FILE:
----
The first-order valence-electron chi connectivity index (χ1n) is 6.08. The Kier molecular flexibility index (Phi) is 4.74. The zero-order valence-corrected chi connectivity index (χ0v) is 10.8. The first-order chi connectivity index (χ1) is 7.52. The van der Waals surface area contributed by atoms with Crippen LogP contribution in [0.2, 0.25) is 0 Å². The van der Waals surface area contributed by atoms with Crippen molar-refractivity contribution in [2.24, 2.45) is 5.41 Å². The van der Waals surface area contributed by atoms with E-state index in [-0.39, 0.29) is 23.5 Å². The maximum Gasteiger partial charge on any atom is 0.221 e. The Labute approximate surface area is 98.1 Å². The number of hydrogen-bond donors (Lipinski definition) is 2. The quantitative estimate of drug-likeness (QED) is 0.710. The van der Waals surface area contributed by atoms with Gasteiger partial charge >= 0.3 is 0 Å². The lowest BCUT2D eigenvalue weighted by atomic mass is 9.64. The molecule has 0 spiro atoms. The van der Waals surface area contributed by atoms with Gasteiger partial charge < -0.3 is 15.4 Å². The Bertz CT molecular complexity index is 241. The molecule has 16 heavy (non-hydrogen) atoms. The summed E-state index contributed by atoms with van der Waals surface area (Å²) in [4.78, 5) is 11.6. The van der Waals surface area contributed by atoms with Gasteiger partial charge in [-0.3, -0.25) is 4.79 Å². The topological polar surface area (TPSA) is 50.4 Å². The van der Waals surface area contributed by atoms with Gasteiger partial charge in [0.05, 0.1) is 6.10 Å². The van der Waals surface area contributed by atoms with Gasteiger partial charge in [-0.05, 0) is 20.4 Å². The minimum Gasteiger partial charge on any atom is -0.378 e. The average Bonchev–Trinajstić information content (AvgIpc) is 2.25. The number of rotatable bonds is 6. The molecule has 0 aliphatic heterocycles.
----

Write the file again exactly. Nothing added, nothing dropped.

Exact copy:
The first-order valence-electron chi connectivity index (χ1n) is 6.08. The Kier molecular flexibility index (Phi) is 4.74. The zero-order valence-corrected chi connectivity index (χ0v) is 10.8. The first-order chi connectivity index (χ1) is 7.52. The van der Waals surface area contributed by atoms with Crippen LogP contribution in [0.2, 0.25) is 0 Å². The van der Waals surface area contributed by atoms with Crippen molar-refractivity contribution in [2.24, 2.45) is 5.41 Å². The van der Waals surface area contributed by atoms with E-state index in [-0.39, 0.29) is 23.5 Å². The maximum Gasteiger partial charge on any atom is 0.221 e. The Labute approximate surface area is 98.1 Å². The number of hydrogen-bond donors (Lipinski definition) is 2. The quantitative estimate of drug-likeness (QED) is 0.710. The van der Waals surface area contributed by atoms with Gasteiger partial charge >= 0.3 is 0 Å². The lowest BCUT2D eigenvalue weighted by atomic mass is 9.64. The molecule has 0 spiro atoms. The van der Waals surface area contributed by atoms with Gasteiger partial charge < -0.3 is 15.4 Å². The Bertz CT molecular complexity index is 241. The molecule has 16 heavy (non-hydrogen) atoms. The summed E-state index contributed by atoms with van der Waals surface area (Å²) in [4.78, 5) is 11.6. The van der Waals surface area contributed by atoms with Gasteiger partial charge in [-0.3, -0.25) is 4.79 Å². The topological polar surface area (TPSA) is 50.4 Å². The van der Waals surface area contributed by atoms with Gasteiger partial charge in [0.05, 0.1) is 6.10 Å². The van der Waals surface area contributed by atoms with Gasteiger partial charge in [-0.05, 0) is 20.4 Å². The minimum Gasteiger partial charge on any atom is -0.378 e. The average Bonchev–Trinajstić information content (AvgIpc) is 2.25. The number of rotatable bonds is 6. The molecule has 0 aliphatic heterocycles.